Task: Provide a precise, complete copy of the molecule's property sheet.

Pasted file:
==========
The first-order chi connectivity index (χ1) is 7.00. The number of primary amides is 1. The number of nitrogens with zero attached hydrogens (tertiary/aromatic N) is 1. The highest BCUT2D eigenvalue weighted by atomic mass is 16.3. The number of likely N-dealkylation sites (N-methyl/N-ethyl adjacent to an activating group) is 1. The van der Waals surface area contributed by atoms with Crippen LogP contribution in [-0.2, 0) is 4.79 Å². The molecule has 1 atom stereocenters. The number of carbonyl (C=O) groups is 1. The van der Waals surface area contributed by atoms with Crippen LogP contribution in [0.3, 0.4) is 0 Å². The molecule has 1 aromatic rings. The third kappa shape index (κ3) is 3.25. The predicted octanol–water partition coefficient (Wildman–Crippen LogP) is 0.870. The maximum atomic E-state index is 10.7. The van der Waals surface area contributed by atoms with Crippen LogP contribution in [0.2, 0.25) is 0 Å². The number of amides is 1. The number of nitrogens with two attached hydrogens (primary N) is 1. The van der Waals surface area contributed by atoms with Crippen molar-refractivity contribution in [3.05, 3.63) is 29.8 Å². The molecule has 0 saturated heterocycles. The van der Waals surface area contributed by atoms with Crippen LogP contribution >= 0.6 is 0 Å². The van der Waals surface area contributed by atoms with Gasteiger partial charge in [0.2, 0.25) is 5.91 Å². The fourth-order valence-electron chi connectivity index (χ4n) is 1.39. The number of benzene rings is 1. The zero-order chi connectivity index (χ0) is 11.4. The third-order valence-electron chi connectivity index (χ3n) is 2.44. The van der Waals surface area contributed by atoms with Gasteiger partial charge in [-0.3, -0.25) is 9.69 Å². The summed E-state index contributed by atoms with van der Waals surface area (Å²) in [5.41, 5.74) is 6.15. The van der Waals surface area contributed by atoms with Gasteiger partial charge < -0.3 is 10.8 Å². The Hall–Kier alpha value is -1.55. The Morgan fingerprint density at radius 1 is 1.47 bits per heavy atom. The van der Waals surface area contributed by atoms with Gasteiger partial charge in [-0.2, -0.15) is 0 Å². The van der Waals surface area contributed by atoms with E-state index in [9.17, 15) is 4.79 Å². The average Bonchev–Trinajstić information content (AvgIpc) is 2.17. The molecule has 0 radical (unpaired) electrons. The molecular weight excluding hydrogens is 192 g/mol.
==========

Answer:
The first-order chi connectivity index (χ1) is 7.00. The number of primary amides is 1. The number of nitrogens with zero attached hydrogens (tertiary/aromatic N) is 1. The highest BCUT2D eigenvalue weighted by atomic mass is 16.3. The number of likely N-dealkylation sites (N-methyl/N-ethyl adjacent to an activating group) is 1. The van der Waals surface area contributed by atoms with Crippen LogP contribution in [-0.2, 0) is 4.79 Å². The molecule has 1 atom stereocenters. The number of carbonyl (C=O) groups is 1. The van der Waals surface area contributed by atoms with Crippen LogP contribution in [0.3, 0.4) is 0 Å². The molecule has 1 aromatic rings. The third kappa shape index (κ3) is 3.25. The predicted octanol–water partition coefficient (Wildman–Crippen LogP) is 0.870. The maximum atomic E-state index is 10.7. The van der Waals surface area contributed by atoms with Crippen LogP contribution in [0.2, 0.25) is 0 Å². The number of amides is 1. The number of nitrogens with two attached hydrogens (primary N) is 1. The van der Waals surface area contributed by atoms with Crippen molar-refractivity contribution in [3.05, 3.63) is 29.8 Å². The molecule has 0 saturated heterocycles. The van der Waals surface area contributed by atoms with Crippen LogP contribution >= 0.6 is 0 Å². The van der Waals surface area contributed by atoms with Gasteiger partial charge in [0.2, 0.25) is 5.91 Å². The fourth-order valence-electron chi connectivity index (χ4n) is 1.39. The number of benzene rings is 1. The zero-order chi connectivity index (χ0) is 11.4. The third-order valence-electron chi connectivity index (χ3n) is 2.44. The van der Waals surface area contributed by atoms with Gasteiger partial charge in [-0.3, -0.25) is 9.69 Å². The summed E-state index contributed by atoms with van der Waals surface area (Å²) in [5.41, 5.74) is 6.15. The van der Waals surface area contributed by atoms with Gasteiger partial charge < -0.3 is 10.8 Å². The Hall–Kier alpha value is -1.55. The Morgan fingerprint density at radius 1 is 1.47 bits per heavy atom. The van der Waals surface area contributed by atoms with Gasteiger partial charge in [-0.2, -0.15) is 0 Å². The van der Waals surface area contributed by atoms with E-state index in [9.17, 15) is 4.79 Å². The average Bonchev–Trinajstić information content (AvgIpc) is 2.17. The molecule has 0 radical (unpaired) electrons. The molecular weight excluding hydrogens is 192 g/mol.